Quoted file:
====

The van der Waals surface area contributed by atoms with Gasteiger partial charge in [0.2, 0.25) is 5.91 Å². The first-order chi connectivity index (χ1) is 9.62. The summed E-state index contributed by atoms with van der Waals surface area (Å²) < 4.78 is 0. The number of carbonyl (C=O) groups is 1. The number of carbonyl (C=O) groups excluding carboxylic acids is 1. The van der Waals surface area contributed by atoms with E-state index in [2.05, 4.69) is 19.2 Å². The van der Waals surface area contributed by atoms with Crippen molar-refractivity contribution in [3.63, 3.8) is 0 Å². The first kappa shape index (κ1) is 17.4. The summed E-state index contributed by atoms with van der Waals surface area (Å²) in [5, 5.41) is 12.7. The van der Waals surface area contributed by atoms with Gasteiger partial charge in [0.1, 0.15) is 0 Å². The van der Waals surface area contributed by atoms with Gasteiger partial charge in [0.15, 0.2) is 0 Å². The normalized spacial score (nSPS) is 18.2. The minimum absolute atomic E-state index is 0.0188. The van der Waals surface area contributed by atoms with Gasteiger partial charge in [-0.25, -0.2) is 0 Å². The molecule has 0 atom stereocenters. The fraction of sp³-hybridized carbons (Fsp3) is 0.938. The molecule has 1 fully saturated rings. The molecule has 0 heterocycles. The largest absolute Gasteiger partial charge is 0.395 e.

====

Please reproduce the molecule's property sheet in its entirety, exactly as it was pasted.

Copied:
The van der Waals surface area contributed by atoms with Gasteiger partial charge in [0.2, 0.25) is 5.91 Å². The first-order chi connectivity index (χ1) is 9.62. The summed E-state index contributed by atoms with van der Waals surface area (Å²) < 4.78 is 0. The number of carbonyl (C=O) groups is 1. The number of carbonyl (C=O) groups excluding carboxylic acids is 1. The van der Waals surface area contributed by atoms with E-state index in [2.05, 4.69) is 19.2 Å². The van der Waals surface area contributed by atoms with Crippen molar-refractivity contribution in [3.63, 3.8) is 0 Å². The first kappa shape index (κ1) is 17.4. The summed E-state index contributed by atoms with van der Waals surface area (Å²) in [5, 5.41) is 12.7. The van der Waals surface area contributed by atoms with Gasteiger partial charge in [0.1, 0.15) is 0 Å². The van der Waals surface area contributed by atoms with Gasteiger partial charge in [0.15, 0.2) is 0 Å². The normalized spacial score (nSPS) is 18.2. The minimum absolute atomic E-state index is 0.0188. The van der Waals surface area contributed by atoms with Gasteiger partial charge in [-0.25, -0.2) is 0 Å². The molecule has 0 atom stereocenters. The fraction of sp³-hybridized carbons (Fsp3) is 0.938. The molecule has 1 fully saturated rings. The molecule has 0 heterocycles. The largest absolute Gasteiger partial charge is 0.395 e.